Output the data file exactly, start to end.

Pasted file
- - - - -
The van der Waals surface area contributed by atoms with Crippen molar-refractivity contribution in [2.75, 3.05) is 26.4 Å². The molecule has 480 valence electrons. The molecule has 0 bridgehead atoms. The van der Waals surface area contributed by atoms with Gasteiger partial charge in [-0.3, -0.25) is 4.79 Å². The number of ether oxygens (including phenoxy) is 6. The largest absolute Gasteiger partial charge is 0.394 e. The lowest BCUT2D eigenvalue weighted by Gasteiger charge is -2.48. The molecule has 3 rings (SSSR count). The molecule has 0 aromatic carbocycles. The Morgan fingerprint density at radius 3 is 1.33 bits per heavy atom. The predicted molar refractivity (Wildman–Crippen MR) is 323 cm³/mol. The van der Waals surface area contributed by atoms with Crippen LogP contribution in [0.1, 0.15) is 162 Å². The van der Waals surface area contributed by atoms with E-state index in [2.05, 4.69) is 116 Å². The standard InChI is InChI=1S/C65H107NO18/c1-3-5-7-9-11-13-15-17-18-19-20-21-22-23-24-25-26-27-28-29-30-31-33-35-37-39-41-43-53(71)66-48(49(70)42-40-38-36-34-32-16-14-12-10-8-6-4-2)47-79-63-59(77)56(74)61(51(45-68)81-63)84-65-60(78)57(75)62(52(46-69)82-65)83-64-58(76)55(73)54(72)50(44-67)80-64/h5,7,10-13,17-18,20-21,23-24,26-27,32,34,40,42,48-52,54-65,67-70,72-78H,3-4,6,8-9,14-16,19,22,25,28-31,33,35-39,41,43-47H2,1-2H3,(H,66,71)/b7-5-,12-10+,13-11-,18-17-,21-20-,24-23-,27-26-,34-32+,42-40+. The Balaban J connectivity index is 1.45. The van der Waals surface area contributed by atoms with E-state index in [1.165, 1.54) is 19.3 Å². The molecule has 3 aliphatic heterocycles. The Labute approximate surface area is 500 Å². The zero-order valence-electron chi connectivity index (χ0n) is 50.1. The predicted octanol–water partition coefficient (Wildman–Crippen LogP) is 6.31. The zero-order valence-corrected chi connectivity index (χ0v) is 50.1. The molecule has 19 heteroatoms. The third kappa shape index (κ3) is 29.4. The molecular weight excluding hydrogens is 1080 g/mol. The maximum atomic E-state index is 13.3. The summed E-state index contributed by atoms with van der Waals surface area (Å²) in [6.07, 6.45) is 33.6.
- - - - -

The van der Waals surface area contributed by atoms with Crippen molar-refractivity contribution in [2.75, 3.05) is 26.4 Å². The molecule has 480 valence electrons. The molecule has 0 bridgehead atoms. The van der Waals surface area contributed by atoms with Gasteiger partial charge in [-0.3, -0.25) is 4.79 Å². The number of ether oxygens (including phenoxy) is 6. The largest absolute Gasteiger partial charge is 0.394 e. The lowest BCUT2D eigenvalue weighted by Gasteiger charge is -2.48. The molecule has 3 rings (SSSR count). The molecule has 0 aromatic carbocycles. The Morgan fingerprint density at radius 3 is 1.33 bits per heavy atom. The predicted molar refractivity (Wildman–Crippen MR) is 323 cm³/mol. The van der Waals surface area contributed by atoms with Crippen LogP contribution in [0.1, 0.15) is 162 Å². The van der Waals surface area contributed by atoms with E-state index in [2.05, 4.69) is 116 Å². The standard InChI is InChI=1S/C65H107NO18/c1-3-5-7-9-11-13-15-17-18-19-20-21-22-23-24-25-26-27-28-29-30-31-33-35-37-39-41-43-53(71)66-48(49(70)42-40-38-36-34-32-16-14-12-10-8-6-4-2)47-79-63-59(77)56(74)61(51(45-68)81-63)84-65-60(78)57(75)62(52(46-69)82-65)83-64-58(76)55(73)54(72)50(44-67)80-64/h5,7,10-13,17-18,20-21,23-24,26-27,32,34,40,42,48-52,54-65,67-70,72-78H,3-4,6,8-9,14-16,19,22,25,28-31,33,35-39,41,43-47H2,1-2H3,(H,66,71)/b7-5-,12-10+,13-11-,18-17-,21-20-,24-23-,27-26-,34-32+,42-40+. The Balaban J connectivity index is 1.45. The van der Waals surface area contributed by atoms with E-state index in [1.165, 1.54) is 19.3 Å². The molecule has 3 aliphatic heterocycles. The Labute approximate surface area is 500 Å². The zero-order valence-electron chi connectivity index (χ0n) is 50.1. The predicted octanol–water partition coefficient (Wildman–Crippen LogP) is 6.31. The zero-order valence-corrected chi connectivity index (χ0v) is 50.1. The molecule has 19 heteroatoms. The third kappa shape index (κ3) is 29.4. The molecular weight excluding hydrogens is 1080 g/mol. The maximum atomic E-state index is 13.3. The summed E-state index contributed by atoms with van der Waals surface area (Å²) in [6.07, 6.45) is 33.6.